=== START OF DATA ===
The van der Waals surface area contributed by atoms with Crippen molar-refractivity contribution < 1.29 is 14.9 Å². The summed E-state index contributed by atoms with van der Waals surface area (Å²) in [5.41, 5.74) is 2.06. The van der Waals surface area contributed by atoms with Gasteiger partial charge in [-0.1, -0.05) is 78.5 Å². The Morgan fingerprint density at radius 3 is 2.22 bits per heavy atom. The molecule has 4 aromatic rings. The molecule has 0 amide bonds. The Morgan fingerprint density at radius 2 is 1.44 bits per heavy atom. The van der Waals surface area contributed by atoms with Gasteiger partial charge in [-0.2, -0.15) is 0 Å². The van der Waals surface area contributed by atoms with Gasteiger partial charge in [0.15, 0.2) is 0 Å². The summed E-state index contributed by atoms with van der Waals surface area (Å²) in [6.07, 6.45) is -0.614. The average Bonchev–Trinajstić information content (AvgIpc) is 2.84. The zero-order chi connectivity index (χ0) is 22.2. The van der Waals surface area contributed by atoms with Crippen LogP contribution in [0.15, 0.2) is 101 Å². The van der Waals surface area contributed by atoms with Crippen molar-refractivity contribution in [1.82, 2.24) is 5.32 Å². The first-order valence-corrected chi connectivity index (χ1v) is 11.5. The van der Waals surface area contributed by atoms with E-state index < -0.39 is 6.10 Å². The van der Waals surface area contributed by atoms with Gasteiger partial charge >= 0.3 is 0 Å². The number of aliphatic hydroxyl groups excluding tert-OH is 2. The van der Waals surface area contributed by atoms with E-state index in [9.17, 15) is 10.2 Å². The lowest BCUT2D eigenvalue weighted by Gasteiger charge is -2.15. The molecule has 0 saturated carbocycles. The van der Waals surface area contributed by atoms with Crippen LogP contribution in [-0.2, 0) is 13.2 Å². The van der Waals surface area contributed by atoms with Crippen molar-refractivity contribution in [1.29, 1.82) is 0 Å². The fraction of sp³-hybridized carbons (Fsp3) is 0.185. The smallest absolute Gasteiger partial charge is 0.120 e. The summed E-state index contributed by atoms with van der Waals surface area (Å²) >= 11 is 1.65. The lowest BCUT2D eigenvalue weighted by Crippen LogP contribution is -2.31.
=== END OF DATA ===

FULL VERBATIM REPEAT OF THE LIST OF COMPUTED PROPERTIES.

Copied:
The van der Waals surface area contributed by atoms with Crippen molar-refractivity contribution < 1.29 is 14.9 Å². The summed E-state index contributed by atoms with van der Waals surface area (Å²) in [5.41, 5.74) is 2.06. The van der Waals surface area contributed by atoms with Gasteiger partial charge in [-0.1, -0.05) is 78.5 Å². The Morgan fingerprint density at radius 3 is 2.22 bits per heavy atom. The molecule has 4 aromatic rings. The molecule has 0 amide bonds. The Morgan fingerprint density at radius 2 is 1.44 bits per heavy atom. The van der Waals surface area contributed by atoms with Gasteiger partial charge in [-0.2, -0.15) is 0 Å². The van der Waals surface area contributed by atoms with Gasteiger partial charge in [0.15, 0.2) is 0 Å². The summed E-state index contributed by atoms with van der Waals surface area (Å²) in [6.07, 6.45) is -0.614. The average Bonchev–Trinajstić information content (AvgIpc) is 2.84. The zero-order chi connectivity index (χ0) is 22.2. The van der Waals surface area contributed by atoms with Crippen LogP contribution in [0.15, 0.2) is 101 Å². The van der Waals surface area contributed by atoms with Crippen molar-refractivity contribution in [1.82, 2.24) is 5.32 Å². The first-order valence-corrected chi connectivity index (χ1v) is 11.5. The van der Waals surface area contributed by atoms with E-state index < -0.39 is 6.10 Å². The van der Waals surface area contributed by atoms with Gasteiger partial charge >= 0.3 is 0 Å². The number of aliphatic hydroxyl groups excluding tert-OH is 2. The van der Waals surface area contributed by atoms with E-state index in [9.17, 15) is 10.2 Å². The lowest BCUT2D eigenvalue weighted by Gasteiger charge is -2.15. The molecule has 0 saturated carbocycles. The van der Waals surface area contributed by atoms with Crippen LogP contribution in [-0.2, 0) is 13.2 Å². The van der Waals surface area contributed by atoms with Crippen molar-refractivity contribution in [1.29, 1.82) is 0 Å². The fraction of sp³-hybridized carbons (Fsp3) is 0.185. The smallest absolute Gasteiger partial charge is 0.120 e. The summed E-state index contributed by atoms with van der Waals surface area (Å²) >= 11 is 1.65. The lowest BCUT2D eigenvalue weighted by Crippen LogP contribution is -2.31.